A new research paper examining the relationship between the Omega-3 Index and risk for death from any and all causes has been published in Nature Communications. It showed that those people with higher omega-3 EPA and DHA blood levels (i.e., Omega-3 Index) lived longer than those with lower levels. In other words, those people who died with relatively low omega-3 levels died prematurely, i.e., all else being equal, they might have lived longer had their levels been higher.
Numerous studies have investigated the link between omega-3s and diseases affecting the heart, brain, eyes and joints, but few studies have examined their possible effects on lifespan.
In Japan, omega-3 intakes and blood levels are higher than most other countries in the world AND they happen to live longer than most. Coincidence? Possibly, or maybe a high Omega-3 Index is part of the explanation.
Studies reporting estimated dietary fish or omega-3 intake have reported benefits on risk for death from all causes, but “diet record” studies carry little weight because of the imprecision in getting at true EPA and DHA intakes. Studies using biomarkers – i.e., blood levels – of omega-3 are much more believable because the “exposure” variable is objective.
This new paper is from the FORCE – Fatty Acids & Outcomes Research – Consortium. FORCE is comprised of researchers around the world that have gathered data on blood fatty acid levels in large groups of study subjects (or cohorts) and have followed those individuals over many years to determine what diseases they develop. These data are then pooled to get a clearer picture of these relationships than a single cohort can provide. The current study focused on omega-3 levels and the risk for death during the follow-up period, and it is the largest study yet to do so.
Specifically, this report is a prospective analysis of pooled data from 17 separate cohorts from around the world, including 42,466 people followed for 16 years on average during which time 15,720 people died. When FORCE researchers examined the risk for death from any cause, the people who had the highest EPA+DHA levels (i.e., at the 90th percentile) had a statistically significant, 13% lower risk for death than people with EPA+DHA levels in the 10th percentile. When they looked at three major causes of death – cardiovascular disease, cancer and all other causes combined – they found statistically significant risk reductions (again comparing the 90th vs 10th percentile) of 15%, 11%, and 13%, respectively.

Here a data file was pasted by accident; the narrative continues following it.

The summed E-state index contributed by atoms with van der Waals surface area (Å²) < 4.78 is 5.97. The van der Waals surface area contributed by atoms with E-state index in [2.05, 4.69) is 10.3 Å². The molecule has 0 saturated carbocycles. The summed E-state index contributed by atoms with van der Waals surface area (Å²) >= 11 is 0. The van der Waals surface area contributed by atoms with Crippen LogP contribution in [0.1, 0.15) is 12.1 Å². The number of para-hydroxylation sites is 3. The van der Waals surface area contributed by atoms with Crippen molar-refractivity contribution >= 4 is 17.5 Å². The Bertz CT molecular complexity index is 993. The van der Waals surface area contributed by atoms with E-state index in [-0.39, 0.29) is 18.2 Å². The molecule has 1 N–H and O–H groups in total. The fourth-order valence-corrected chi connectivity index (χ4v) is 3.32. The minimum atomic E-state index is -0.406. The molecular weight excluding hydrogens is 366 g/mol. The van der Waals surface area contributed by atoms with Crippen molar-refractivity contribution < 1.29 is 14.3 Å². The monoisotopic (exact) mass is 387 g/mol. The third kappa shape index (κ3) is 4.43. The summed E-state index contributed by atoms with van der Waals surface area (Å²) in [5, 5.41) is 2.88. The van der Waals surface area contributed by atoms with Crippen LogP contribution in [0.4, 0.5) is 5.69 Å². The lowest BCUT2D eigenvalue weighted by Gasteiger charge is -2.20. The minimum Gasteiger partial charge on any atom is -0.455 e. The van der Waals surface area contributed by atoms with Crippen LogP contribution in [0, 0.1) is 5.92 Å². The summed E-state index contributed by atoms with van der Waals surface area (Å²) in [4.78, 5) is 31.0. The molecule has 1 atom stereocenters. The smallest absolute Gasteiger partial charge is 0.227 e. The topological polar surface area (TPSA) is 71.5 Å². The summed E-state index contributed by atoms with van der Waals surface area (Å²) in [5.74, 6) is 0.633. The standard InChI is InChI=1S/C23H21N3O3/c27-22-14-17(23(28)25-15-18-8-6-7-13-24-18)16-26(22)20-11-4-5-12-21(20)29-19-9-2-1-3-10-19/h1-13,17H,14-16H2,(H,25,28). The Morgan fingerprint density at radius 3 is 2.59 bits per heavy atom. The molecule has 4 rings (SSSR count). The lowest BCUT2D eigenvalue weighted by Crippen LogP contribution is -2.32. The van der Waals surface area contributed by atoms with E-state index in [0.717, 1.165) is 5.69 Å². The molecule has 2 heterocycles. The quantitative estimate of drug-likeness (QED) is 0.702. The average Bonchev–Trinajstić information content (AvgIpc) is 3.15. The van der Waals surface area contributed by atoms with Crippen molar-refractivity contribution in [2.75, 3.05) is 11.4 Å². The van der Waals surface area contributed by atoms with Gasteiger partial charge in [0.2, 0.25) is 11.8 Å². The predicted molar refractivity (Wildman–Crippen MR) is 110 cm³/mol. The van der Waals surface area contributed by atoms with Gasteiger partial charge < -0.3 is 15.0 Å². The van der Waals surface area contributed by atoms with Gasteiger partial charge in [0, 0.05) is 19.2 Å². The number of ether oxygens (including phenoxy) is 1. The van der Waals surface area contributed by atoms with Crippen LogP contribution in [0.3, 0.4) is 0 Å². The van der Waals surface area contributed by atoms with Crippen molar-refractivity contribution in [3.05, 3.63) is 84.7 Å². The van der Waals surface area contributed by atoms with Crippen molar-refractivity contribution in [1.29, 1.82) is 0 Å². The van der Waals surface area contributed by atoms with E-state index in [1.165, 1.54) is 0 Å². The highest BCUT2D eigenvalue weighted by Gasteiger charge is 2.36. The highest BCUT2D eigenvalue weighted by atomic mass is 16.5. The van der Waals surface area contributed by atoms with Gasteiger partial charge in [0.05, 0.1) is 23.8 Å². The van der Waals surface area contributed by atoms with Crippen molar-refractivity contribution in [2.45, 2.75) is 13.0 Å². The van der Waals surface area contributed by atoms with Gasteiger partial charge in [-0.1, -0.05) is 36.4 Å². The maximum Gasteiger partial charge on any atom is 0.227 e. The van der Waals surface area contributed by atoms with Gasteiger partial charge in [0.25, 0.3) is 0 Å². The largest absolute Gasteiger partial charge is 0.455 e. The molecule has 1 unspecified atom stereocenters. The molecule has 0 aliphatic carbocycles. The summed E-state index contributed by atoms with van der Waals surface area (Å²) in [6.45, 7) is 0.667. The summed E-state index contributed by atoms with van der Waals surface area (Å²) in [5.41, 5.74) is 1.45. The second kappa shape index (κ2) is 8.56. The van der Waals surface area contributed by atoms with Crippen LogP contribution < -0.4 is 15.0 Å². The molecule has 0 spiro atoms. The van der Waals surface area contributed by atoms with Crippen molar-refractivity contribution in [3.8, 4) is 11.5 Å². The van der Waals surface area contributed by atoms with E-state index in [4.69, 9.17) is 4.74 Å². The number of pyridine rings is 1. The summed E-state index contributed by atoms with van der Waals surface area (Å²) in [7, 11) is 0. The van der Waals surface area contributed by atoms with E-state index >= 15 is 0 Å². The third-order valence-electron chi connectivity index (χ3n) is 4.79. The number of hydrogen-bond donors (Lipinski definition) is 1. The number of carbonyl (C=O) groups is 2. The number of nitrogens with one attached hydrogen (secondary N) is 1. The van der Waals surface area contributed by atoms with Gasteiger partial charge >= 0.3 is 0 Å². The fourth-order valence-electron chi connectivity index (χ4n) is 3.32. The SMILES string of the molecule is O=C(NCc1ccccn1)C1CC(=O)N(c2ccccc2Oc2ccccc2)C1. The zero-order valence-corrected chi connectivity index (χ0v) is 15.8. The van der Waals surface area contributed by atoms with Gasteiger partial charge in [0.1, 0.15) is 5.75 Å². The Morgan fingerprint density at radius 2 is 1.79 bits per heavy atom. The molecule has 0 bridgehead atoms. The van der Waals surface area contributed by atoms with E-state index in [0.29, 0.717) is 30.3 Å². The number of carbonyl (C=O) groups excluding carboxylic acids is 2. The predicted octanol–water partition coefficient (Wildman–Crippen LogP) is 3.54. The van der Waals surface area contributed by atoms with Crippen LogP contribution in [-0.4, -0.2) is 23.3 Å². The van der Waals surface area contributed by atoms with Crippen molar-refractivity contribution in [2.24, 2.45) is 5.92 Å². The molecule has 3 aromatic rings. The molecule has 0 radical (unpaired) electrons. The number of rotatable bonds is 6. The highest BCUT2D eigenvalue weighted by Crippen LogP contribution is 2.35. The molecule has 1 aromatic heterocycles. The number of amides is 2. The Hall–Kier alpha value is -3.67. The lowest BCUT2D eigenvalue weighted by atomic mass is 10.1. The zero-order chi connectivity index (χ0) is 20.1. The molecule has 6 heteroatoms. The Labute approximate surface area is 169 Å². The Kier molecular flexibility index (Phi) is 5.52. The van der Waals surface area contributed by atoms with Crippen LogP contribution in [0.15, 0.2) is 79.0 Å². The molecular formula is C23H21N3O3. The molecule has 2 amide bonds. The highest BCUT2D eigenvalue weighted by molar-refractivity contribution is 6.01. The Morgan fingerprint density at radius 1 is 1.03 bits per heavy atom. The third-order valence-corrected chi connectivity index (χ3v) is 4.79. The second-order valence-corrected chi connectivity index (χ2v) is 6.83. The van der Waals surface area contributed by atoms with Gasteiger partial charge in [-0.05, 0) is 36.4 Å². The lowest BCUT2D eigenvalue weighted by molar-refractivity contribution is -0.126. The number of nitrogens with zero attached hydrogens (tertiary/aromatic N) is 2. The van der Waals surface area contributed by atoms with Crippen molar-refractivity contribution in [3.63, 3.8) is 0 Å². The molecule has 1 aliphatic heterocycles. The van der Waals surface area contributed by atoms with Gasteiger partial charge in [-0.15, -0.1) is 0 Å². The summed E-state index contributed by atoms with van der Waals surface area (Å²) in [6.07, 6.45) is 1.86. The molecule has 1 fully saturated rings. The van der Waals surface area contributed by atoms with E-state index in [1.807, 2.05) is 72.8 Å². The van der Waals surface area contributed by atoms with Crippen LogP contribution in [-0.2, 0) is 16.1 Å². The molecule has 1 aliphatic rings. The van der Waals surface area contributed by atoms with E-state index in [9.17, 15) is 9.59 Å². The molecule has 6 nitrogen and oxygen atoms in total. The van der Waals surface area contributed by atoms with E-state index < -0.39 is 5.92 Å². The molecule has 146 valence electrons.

The range between the 10th and 90th percentile for EPA+DHA was (in terms of red blood cell membrane omega-3 levels, i.e., the Omega-3 Index) about 3.5% to 7.6%. From other research, an optimal Omega-3 Index is 8% or higher.
In the new paper, the authors noted that these findings suggest that omega-3 fatty acids may beneficially affect overall health and thus slow the aging process, and that they are not just good for heart disease.
Since all of these analyses were statistically adjusted for multiple personal and medical factors (i.e., age, sex, weight, smoking, diabetes, blood pressure, etc., plus blood omega-6 fatty acid levels), we believe that these are the strongest data published to date supporting the view that over the long-term, having higher blood omega-3 levels can help maintain better overall health.”
Dr. Bill Harris, Founder of the Fatty Acid Research Institute (FARI), and Lead Author
Dr. Harris co-developed the Omega-3 Index 17 years ago as an objective measure of the body’s omega-3 status. Measuring omega-3s in red blood cell membranes offers an accurate picture of one’s overall omega-3 intake during the last four to six months. To date, the Omega-3 Index has been featured in more than 200 research studies.
“This comprehensive look at observational studies of circulating omega-3 fatty acids indicates that the long chain omega-3s EPA, DPA, and DHA, usually obtained from seafood, are strongly associated with all-cause mortality, while levels of the plant omega-3 alpha-linolenic acid (ALA) are less so,” said Tom Brenna, PhD, Professor of Pediatrics, Human Nutrition, and Chemistry, Dell Medical School of the University of Texas at Austin.